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Victorian Pearl and Garnet Snake Bracelet in Original Box

$2,500.00
About Details History
Over the past several millennia, the snake has been used to represent many things: both good and evil, as well as fertility, passion, and rebirth. The Victorians employed the image of the snake as a symbol of everlasting love. This beautiful and incredibly unusual snake bracelet is fashioned almost entirely in pearls and dates to the late Victorian period. The snaked head is crowned with a row of larger pearls and its garnet eyes are framed with a strung fringe of tiny seed pearls. The pearls are strung and sewn onto a mother of pearl base. An absolutely stunning piece sold in its original box.

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  • Materials: seed pearls, garnet cabochons, 14k gold clasp
  • Age: c. 1880
  • Condition: Very good but not perfect- one of the large pearls that form the body of the bracelet is partially blackened; this bracelet is wearable but relatively fragile and should be worn more as a special occasion piece rather than an every day piece
  • Size: 6.5" inner circumference, 1.5" head, 5/8" tail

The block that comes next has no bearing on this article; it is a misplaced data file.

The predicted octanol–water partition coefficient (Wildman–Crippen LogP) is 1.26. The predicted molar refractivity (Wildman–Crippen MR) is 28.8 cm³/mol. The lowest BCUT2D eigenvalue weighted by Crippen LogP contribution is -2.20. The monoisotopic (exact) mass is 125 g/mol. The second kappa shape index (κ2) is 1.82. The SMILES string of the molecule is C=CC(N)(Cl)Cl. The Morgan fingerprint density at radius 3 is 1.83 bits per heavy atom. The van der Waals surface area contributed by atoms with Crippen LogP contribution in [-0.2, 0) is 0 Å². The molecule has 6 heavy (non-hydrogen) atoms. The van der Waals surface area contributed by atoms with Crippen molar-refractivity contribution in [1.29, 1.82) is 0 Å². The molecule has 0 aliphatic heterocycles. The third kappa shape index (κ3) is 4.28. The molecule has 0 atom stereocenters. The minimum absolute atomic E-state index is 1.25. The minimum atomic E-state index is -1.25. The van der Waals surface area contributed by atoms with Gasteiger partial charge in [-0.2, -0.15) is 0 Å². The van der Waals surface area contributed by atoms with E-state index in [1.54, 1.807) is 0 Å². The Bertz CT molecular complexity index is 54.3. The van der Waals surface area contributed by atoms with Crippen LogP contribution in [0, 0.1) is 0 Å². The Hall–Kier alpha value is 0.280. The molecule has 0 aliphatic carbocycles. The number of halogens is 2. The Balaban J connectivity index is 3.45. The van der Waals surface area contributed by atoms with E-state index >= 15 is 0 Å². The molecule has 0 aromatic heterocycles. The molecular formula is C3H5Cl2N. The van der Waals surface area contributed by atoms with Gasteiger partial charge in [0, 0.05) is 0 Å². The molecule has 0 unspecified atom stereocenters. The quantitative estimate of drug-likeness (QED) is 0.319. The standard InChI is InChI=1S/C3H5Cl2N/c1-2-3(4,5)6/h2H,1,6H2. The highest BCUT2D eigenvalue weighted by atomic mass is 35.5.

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VICTORIAN (1837 - 1901) The Western world was thoroughly transformed during Queen Victoria’s epically long reign. New technology, urbanization, and industrialization created a middle class flush with disposable income, and for the first time, jewelry was mass-produced to sell to everyone. The Victorians were avid consumers and novelty-seekers, especially when it came to fashion, and numerous fads came and went throughout the 19th century. In jewelry, whatever fashion choices Queen V. made reverberated throughout the kingdom. The Romantic period reflected the queen’s legendary love for her husband, Albert. Jewelry from this period featured joyful designs like flowers, hearts, and birds, all which often had symbolic meaning. The queen’s betrothal ring was made in the shape of a snake, which stood for love, fidelity, and eternity. The exuberant tone shifted after Prince Albert passed away in 1861, marking the beginning of the Grand Period. Black jewelry became de rigeur as the Queen and her subjects entered “mourning,” which at the time represented not just an emotional state, as we conceive of it today, but a specific manner of conduct and dress. She wore the color black for the remainder of her life, and we see lots of black onyx, enamel, jet, and gutta percha in the jewelry from this time. Finally, during the late Victorian period, which transitioned along with a rapidly changing world into the “Aesthetic Movemement”, there was a return to organic and whimsical motifs: serpents, crescent moons, animals, and Japonaisserie designed for the more liberated “Gibson Girl”. During the second half of the 19th century, America entered the global jewelry market, with Tiffany and Co. leading the way. Lapidaries continued to perfect their techniques, and the old European cut emerged toward the end of the Victorian period. The discovery of rich diamond mines in South Africa made the colorless stones more accessible than ever before.